"She must have some motive, more powerful than appears, for refusing this invitation," was Emma's conclusion. "She must be under some sort of penance, inflicted either by the Campbells or herself. There is great fear, great caution, great resolution somewhere. — She is not to be with the Dixons. The decree is issued by somebody. But why must she consent to be with the Eltons? — Here is quite a separate puzzle."
Upon her speaking her wonder aloud on that part of the subject, before the few who knew her opinion of Mrs. Elton, Mrs. Weston ventured this apology for Jane.
"We cannot suppose that she has any great enjoyment at the Vicarage, my dear Emma — but it is better than being always at home. Her aunt is a good creature, but, as a constant companion, must be very tiresome. We must consider what Miss Fairfax quits, before we condemn her taste for what she goes to."
"You are right, Mrs. Weston," said Mr. Knightley warmly, "Miss Fairfax is as capable as any of us of forming a just opinion of Mrs. Elton. Could she have chosen with whom to associate, she would not have chosen her. But (with a reproachful smile at Emma) she receives attentions from Mrs. Elton, which nobody else pays her."
Emma felt that Mrs. Weston was giving her a momentary glance; and she was herself struck by his warmth. With a faint blush, she presently replied,
"Such attentions as Mrs. Elton's, I should have imagined, would rather disgust than gratify Miss Fairfax. Mrs. Elton's invitations I should have imagined any thing but inviting."
"I should not wonder," said Mrs. Weston, "if Miss Fairfax were to have been drawn on beyond her own inclination, by her aunt's eagerness in accepting Mrs. Elton's civilities for her. Poor Miss Bates may very likely have committed her niece and hurried her into a greater appearance of intimacy than her own good sense would have dictated, in spite of the very natural wish of a little change."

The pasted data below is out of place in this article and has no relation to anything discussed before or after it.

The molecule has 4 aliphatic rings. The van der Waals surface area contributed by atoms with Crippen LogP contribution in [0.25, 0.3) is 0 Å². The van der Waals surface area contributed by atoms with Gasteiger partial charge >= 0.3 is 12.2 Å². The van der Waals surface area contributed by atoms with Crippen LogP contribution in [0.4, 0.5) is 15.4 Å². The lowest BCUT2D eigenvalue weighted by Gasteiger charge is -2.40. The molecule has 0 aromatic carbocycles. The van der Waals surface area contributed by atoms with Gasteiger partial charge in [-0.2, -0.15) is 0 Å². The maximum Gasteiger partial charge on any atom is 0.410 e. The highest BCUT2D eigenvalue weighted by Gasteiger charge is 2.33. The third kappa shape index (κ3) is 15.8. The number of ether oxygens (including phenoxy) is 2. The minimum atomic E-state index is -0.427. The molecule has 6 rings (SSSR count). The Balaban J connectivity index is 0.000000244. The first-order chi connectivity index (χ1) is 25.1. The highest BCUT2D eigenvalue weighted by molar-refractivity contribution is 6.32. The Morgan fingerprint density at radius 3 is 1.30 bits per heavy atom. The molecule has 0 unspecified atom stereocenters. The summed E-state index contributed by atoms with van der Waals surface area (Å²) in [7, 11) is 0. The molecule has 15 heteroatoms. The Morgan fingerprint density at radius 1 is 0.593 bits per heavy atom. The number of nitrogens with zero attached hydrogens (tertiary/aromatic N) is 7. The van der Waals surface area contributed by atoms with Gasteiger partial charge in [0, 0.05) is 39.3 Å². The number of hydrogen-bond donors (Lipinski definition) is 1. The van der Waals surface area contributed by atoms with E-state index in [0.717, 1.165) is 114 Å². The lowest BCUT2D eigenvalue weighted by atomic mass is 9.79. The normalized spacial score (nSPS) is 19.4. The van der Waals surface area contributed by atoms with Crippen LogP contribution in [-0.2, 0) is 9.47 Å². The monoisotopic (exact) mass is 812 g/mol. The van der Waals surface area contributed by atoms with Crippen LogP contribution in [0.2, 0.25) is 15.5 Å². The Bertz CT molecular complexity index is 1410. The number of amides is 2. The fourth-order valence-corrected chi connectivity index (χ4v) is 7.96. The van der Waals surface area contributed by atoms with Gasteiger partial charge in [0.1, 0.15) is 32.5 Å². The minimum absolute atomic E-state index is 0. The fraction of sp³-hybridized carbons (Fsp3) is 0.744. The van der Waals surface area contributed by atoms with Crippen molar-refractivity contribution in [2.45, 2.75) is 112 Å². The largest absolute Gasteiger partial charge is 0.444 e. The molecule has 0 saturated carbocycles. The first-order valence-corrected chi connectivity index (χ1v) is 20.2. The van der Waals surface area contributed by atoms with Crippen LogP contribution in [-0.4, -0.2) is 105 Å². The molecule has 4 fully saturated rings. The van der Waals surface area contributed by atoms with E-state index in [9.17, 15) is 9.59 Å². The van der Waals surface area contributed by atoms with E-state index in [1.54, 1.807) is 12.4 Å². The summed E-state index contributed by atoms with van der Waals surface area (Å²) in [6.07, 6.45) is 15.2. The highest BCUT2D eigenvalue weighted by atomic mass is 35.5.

Both felt rather anxious to hear him speak again; and after a few minutes silence, he said,
"Another thing must be taken into consideration too — Mrs. Elton does not talk to Miss Fairfax as she speaks of her. We all know the difference between the pronouns he or she and thou, the plainest spoken amongst us; we all feel the influence of a something beyond common civility in our personal intercourse with each other — a something more early implanted. We cannot give any body the disagreeable hints that we may have been very full of the hour before. We feel things differently. And besides the operation of this, as a general principle, you may be sure that Miss Fairfax awes Mrs. Elton by her superiority both of mind and manner; and that, face to face, Mrs. Elton treats her with all the respect which she has a claim to. Such a woman as Jane Fairfax probably never fell in Mrs. Elton's way before — and no degree of vanity can prevent her acknowledging her own comparative littleness in action, if not in consciousness."
"I know how highly you think of Jane Fairfax," said Emma. Little Henry was in her thoughts, and a mixture of alarm and delicacy made her irresolute what else to say.
"Yes," he replied, "any body may know how highly I think of her."
"And yet," said Emma, beginning hastily and with an arch look, but soon stopping — it was better, however, to know the worst at once — she hurried on — "And yet, perhaps, you may hardly be aware yourself how highly it is. The extent of your admiration may take you by surprize some day or other."
Mr. Knightley was hard at work upon the lower buttons of his thick leather gaiters, and either the exertion of getting them together, or some other cause, brought the colour into his face, as he answered,
"Oh! are you there? — But you are miserably behindhand. Mr. Cole gave me a hint of it six weeks ago."